The fast, visual brain is the right side, which deals with images, movement, and sequencing. The right side must be activated by external cues, images, sound, or feel to swing confidently when entering the PlayBox.
Golfers must learn to use their senses, see, feel, and focus the mind on the intention, feel the clubhead, its energy delivery, and swing the golf club with clear intent towards the target.
The body's movements and positions will happen intuitively and respond to their intended target, ball flight, or the intended energy. Freedom to move comes from clarity, focus, commitment, and letting go of the last shot in the MemoryBox.
Be -See - Feel - Focus - Committ - Do - Reflect -Move on
( ThinkBox) (PlayBox) (MemoryBox)
The club acts as an implement to accomplish the goal and allows the body to move in the way it needs in response to those intentions. You must see and feel the golf swing in one sweeping motion.
When you hit the golf ball or force the swing, you manipulate the clubhead by pushing or flipping with the grip and shaft. This takes your clubface and or shaft off the intended orbit or circle, and you will lose momentum, acceleration, and speed, as well as the quality of impact placed on the ball.
Using science and technology
Players must understand the kinematic sequence. There is a natural order to how the body moves in the downswing. It starts from the ground up, feet to knees, hips, thorax, shoulders, arms, wrists, and hands, moving the club and the clubhead.
Performance tools and videos provide evidence-based, unbiased information and feedback to help players understand ball fights, movement, and contact patterns. The technology analyzes ball flight, test equipment, player mobility, and swing patterns. Swing devices that optimize the feel of the proper movement patterns, kinematic sequence, and tempo reinforce natural movements. ( Check the Awareness Tools page to view the technology and swing aids we use for feedback and feel)
Purposeful Practice and short game emphasis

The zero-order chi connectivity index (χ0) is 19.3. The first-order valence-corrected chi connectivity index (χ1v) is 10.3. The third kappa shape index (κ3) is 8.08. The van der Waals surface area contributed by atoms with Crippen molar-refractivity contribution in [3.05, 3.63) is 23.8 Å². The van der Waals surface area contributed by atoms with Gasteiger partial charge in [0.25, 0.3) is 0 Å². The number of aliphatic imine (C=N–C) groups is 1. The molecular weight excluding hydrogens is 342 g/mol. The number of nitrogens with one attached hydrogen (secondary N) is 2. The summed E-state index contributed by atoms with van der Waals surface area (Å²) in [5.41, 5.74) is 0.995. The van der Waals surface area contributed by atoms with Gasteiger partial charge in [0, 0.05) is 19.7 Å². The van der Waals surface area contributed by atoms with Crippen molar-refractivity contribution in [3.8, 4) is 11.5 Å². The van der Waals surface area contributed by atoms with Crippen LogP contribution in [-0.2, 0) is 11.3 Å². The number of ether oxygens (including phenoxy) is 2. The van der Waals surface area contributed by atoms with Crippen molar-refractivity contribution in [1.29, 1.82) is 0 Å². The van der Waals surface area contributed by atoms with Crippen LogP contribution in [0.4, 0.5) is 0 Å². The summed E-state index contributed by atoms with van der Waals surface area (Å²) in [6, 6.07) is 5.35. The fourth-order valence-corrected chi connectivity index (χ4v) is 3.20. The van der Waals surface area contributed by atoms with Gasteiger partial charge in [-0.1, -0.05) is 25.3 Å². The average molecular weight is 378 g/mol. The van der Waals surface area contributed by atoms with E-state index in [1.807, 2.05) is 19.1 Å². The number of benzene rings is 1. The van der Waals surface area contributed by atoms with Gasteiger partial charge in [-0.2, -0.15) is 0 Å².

When the task is straightforward, the body will move intuitively. When the mind is clear, the body will move freely. Practice develops trust and confidence and eliminates doubt and fear.
No one becomes accomplished without purposeful practice. Curiosity, exploration, and creativity are fundamental to practicing and playing with awareness.
Purposeful practice challenges build confidence and trust in transferring your movement and thought patterns to the course or tournament. To optimize, it is essential to also practice on the course. Practicing correctly at the right time will maximize learning and performance with the right frame of mind. (Check my blog on Purposeful Practice.)
Practice should reflect the importance of each aspect of the game, 70% short game and putting and 30% full swing. As a coach, I use the same ratios in programming.
Feel and touch take time. Learning to paint with your club and the ball is a neverending joyful exploration. (Check here for all the short game shots you need)
Phil Mickelson has 20 PGA victories and a 50% average of fairways hit in regulation. Why, because of his wicked short game. Explore, challenge, and enjoy your short game. "Pitching is the prettiest part of the game." Ray Floyd. 4 PGA Majors, 3 Senior Majors, and 22 PGA victories from his book, "The Elements of Scoring." (Check my Blog on Putting and the Short Game)